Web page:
A reason to skip Starbucks
CEO Patrick O'Dea tells Fortune's Matt Boyle how tiny Peet's can challenge the giant of the specialty coffee industry.
NEW YORK (Fortune) -- Despite the ubiquity of Starbucks (Charts, Fortune 500), only about one out of six Americans drink specialty coffee on a daily basis, according to the National Coffee Association. To Patrick O'Dea, that smells like opportunity. For the past five years, the former Pringles salesman has run Peet's Coffee & Tea (Charts), a brand revered by coffee snobs but unknown in large swaths of the country.
Peet's has 150 stores, mostly in California, and sells beans directly to nearly 5,000 grocery stores, like Safeway and Whole Foods (Charts, Fortune 500). Since 2002 O'Dea has more than doubled revenues to $210 million, but profits took a hit last year and the stock is well off its 52-week high of $31. O'Dea recently sat down with Fortune's Matthew Boyle to discuss his company's commitment to delivering a good cuppa joe.
What attracted you to Peet's in 2002?
Three things: the people, the brand and the business opportunity. This business was founded in Berkeley, California [in 1966], so it's got a lot of culture and color to it and has passionate people like founder Alfred Peet. I'm a brand guy, having grown up inside Procter & Gamble, and Peet's is a powerful brand with an incredibly fanatical customer base. People go to extraordinary lengths to get this coffee.
How big is this business opportunity?
Today, specialty coffee is a $12 billion business, and $2.5 billion of that is whole-bean coffee people buy for their homes. The other part is sold primarily through specialty coffee shops. The market is growing at a rapid rate, and I think that Peet's can really carve out the high end of that category.
Why do you feel that way?
About 52 percent of U.S adults drink coffee daily, and that figure is stable. But only 16 percent of adults drink specialty coffee daily, and that number is rising. So there is a large group of people not drinking specialty coffee. In the Bay Area, about 65 percent of all coffee bought for at-home consumption is specialty coffee. But in the entire U.S., that figure is only 27 percent. So there is a whole country that has not come to it yet. That's a huge business opportunity, and it's at a tipping point now. Whether it's wine or dog food, people are trending towards premium products.
How much of Peet's sales come from its stores?
Sixty-seven percent of our sales come from our retail stores. The other 33 percent comes from sales of whole bean coffee and tea through grocery stores, home delivery and foodservice.
How do your stores compare with Starbucks?
We're fundamentally different from other coffee shops. Our average sales for stores open at least three years are $1.3 million, which compares to about $1 million for a Starbucks. Of that, $500,000 comes from sales of whole bean coffee and tea. When you walk into our stores, you will find a bean counter with 32 bins of fresh beans, and we scoop to order. You can also order a beverage, which accounts for the other $800,000. We sell a lot more straight-up coffee than Starbucks does. We do have a blended cold drink line called Freddos, but we sell very few beverages in our stores that don't contain coffee. Our prices are about 10 percent higher than Starbucks.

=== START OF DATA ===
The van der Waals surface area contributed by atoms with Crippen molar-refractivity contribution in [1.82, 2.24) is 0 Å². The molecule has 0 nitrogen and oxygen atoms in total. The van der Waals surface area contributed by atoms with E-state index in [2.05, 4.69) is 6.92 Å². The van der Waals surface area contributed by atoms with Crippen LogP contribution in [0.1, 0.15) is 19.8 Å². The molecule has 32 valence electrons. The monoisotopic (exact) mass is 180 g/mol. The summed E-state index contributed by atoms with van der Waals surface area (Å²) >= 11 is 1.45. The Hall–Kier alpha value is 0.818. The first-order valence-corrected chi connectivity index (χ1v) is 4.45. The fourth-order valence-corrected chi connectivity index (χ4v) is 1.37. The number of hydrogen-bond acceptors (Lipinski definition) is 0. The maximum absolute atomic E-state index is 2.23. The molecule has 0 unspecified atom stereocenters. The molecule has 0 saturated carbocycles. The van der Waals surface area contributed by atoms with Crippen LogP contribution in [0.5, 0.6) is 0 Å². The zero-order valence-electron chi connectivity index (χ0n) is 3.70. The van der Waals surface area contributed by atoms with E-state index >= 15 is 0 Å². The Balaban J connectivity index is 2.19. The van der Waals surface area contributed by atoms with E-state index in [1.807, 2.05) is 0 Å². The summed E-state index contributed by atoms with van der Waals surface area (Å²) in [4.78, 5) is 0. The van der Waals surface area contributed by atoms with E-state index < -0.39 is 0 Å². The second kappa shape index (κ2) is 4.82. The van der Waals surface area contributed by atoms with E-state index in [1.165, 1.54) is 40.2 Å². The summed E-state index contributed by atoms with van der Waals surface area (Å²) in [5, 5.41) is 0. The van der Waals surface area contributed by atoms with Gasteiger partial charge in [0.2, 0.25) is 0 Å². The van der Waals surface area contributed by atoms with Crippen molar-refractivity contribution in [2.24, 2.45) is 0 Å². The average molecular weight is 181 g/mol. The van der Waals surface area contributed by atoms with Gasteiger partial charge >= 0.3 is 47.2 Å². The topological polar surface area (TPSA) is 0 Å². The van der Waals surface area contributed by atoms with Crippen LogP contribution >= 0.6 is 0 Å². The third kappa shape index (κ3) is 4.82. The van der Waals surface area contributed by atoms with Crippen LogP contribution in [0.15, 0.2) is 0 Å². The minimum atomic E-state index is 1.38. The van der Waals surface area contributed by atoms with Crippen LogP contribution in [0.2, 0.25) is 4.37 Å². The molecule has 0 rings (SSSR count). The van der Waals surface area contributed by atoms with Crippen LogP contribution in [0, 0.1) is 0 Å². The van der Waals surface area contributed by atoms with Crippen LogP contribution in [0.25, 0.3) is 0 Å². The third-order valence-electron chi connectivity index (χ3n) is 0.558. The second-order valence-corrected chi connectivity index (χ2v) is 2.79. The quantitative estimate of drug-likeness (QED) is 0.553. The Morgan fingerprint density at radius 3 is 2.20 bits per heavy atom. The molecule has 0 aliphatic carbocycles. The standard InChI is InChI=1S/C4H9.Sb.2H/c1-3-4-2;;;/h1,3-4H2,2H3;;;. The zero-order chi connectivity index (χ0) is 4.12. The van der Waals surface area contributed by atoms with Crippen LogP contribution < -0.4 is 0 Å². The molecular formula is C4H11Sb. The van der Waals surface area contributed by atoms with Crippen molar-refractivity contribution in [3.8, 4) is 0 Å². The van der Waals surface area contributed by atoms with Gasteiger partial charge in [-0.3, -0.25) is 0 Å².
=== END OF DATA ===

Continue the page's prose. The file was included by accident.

What do you make of Starbucks' founder Howard Schultz's recent memo warning against the "commoditization" of the Starbucks brand?
I think whenever you get that large, there is always pressure to continue to drive comp-store sales. But you have to be careful about how you go about doing that. We are indifferent to where you buy your coffee - in the grocery store, via home delivery or in our stores. As a result, we do not report comp-store sales because that would cause us to do unnatural things. Even though 68 percent of our business is from retail stores, we don't view ourselves as a retailer.
What's your expansion plan?
We own and operate 150 stores and about 130 of them are in California. There are about 1,700 freestanding Starbucks locations in that state alone. When I got to Peet's and saw that we had two stores in Tokyo, I said, 'My gosh, Tokyo? We need another store in Berkeley!' So we're really focused on that core. Of the 30 new stores this year, at least 20 will be in California, and the rest will be in the western United States.
What about grocery sales?
Five years ago we were in 130 specialty grocery stores, mainly in and around our roasting plant. Today we are in almost 5,000 grocery stores, and we just opened a new $29 million artisan roasting facility in Alameda, Calif. We have a direct-store-delivery system to all our channels, so our trucks are delivering fresh coffee overnight. A coffee bean is perishable when it comes out of a roaster. Air, light, and moisture are its enemies, so you have to get it from the roaster into the cup as quickly as possible.
How do you keep those beans fresh?
For grocery stores, we roast the beans and then put in them in a protective foil barrier. We flush the bag with nitrogen to take out the oxygen, and then we put a one-way valve in it so that the CO2 can escape but oxygen cannot get into the package. We would remove our products from a grocery shelf prior to most other companies' products arriving on the shelf.
What is your favorite roast right now?
My favorite single origin coffee is from New Guinea. It's got a very smooth and chocolaty flavor to it. But the one I come back to time and again is Major Dickason's, which is our No. 1 selling blend. Back in the 1960s, there was a customer in Berkeley named Key Dickason. He bought some beans from Alfred Peet and blended them and asked Peet to taste it. Alfred said, 'Let me work with you on that.' And the eventual product was Major Dickason.